Jammu and Kashmir
Jammu and Kashmir is a state in northern India. It is located mostly in the Himalayan Mountains, and shares a border with the states of Himachal Pradesh and Punjab to the south. Jammu and Kashmir has an international border with China in the north and east, and the Line of Control separates it from the Pakistani-controlled territories of Azad Kashmir and Gilgit–Baltistan in the west and northwest respectively. The state has special autonomy under Article 370 of the Constitution of India.
Jammu and Kashmir consists of three regions: Jammu, the Kashmir Valley and Ladakh. Srinagar is the summer capital, and Jammu is the winter capital. The Kashmir valley is famous for its beautiful mountainous landscape, and Jammu’s numerous shrines attract tens of thousands of Hindu pilgrims every year. Ladakh, also known as “Little Tibet”, is renowned for its remote mountain beauty and Buddhist culture. It is the only state in India with a Muslim-majority population.
History & Couture
Hari Singh had ascended the throne of Kashmir in 1925 and was the reigning monarch at the conclusion of British rule in the subcontinent in 1947. One of the conditions of the partition of India imposed by Britain was that the rulers of princely states would have the right to opt for either Pakistan or India or remain independent. In 1947, Kashmir’s population was 77% Muslim and it shared a boundary with both Dominion of Pakistan and Union of India.On 20 October 1947,Locals and tribesmen backed by Pakistan invaded Kashmir.
Jammu’s Dogra culture and tradition is very similar to that of neighbouring Punjab and Himachal Pradesh. Traditional Punjabi festivals such as Lohri and Vaisakhi are celebrated with great zeal and enthusiasm throughout the region, along with Accession Day, an annual holiday which commemorates the accession of Jammu & Kashmir to the Dominion of India. After Dogras, Gujjars form the second-largest ethnic group in Jammu. Known for their semi-nomadic lifestyle, Gujjars are also found in large numbers in the Kashmir Valley. Similar to Gujjars, Gaddis are primarily herdsmen who hail from the Chamba region in Himachal Pradesh. Gaddis are generally associated with emotive music played on the flute. The Bakkarwalas found both in Jammu and the Valley of Kashmir are wholly nomadic pastoral people who move along the Himalayan slopes in search for pastures for their huge flocks of goats and sheep.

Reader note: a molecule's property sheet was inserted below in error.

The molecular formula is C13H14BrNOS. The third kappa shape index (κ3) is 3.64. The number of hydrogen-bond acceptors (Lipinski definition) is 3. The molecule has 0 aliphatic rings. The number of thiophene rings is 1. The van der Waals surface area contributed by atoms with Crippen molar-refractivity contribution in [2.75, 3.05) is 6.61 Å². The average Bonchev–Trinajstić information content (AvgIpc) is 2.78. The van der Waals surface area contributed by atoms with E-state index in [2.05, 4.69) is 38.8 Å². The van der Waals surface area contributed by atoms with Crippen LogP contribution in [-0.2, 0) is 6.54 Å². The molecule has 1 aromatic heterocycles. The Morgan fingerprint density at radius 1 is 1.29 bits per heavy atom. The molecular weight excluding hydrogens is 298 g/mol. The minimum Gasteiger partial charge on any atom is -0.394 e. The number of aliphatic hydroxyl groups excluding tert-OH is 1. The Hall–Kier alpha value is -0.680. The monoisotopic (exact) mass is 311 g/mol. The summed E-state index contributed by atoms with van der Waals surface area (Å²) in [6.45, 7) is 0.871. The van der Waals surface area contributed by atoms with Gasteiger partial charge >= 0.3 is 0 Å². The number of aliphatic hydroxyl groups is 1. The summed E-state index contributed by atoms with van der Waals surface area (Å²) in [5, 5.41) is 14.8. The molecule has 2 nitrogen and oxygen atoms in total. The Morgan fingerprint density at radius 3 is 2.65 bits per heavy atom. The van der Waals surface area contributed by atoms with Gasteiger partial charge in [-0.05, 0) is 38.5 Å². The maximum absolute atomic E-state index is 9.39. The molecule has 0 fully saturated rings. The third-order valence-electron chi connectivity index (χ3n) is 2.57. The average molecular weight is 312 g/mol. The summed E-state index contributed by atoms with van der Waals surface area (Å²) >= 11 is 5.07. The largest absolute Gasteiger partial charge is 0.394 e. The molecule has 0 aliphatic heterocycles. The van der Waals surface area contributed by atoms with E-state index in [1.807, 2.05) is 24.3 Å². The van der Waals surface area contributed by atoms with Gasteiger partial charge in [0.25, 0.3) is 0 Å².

Dal Lake is a lake in Srinagar, the summer capital of Jammu and Kashmir. The urban lake, which is the second largest in the state, is integral to tourism and recreation in Kashmir and is named the “Jewel in the crown of Kashmir” or “Srinagar’s Jewel”. The lake is also an important source for commercial operations in fishing and water plant harvesting. The shore line of the lake, is about 15.5 kilometres (9.6 mi), is encompassed by a boulevard lined with Mughal era gardens, parks, houseboats and hotels. Scenic views of the lake can be witnessed from the shore line Mughal gardens, such as Shalimar Bagh and Nishat Bagh built during the reign of Mughal Emperor Jahangir and from houseboats cruising along the lake in the colourful shikaras. During the winter season, the temperature sometimes reaches −11 °C (12 °F), freezing the lake. The lake covers an area of 18 square kilometres (6.9 sq mi) and is part of a natural wetland which covers 21.1 square kilometres (8.1 sq mi), including its floating gardens. The floating gardens, known as “Rad” in Kashmiri, blossom with lotus flowers during July and August. The wetland is divided by causeways into four basins; Gagribal, Lokut Dal, Bod Dal and Nagin (although Nagin is also considered as an independent lake). Lokut-dal and Bod-dal each have an island in the centre, known as Rup Lank (or Char Chinari) and Sona Lank respectively.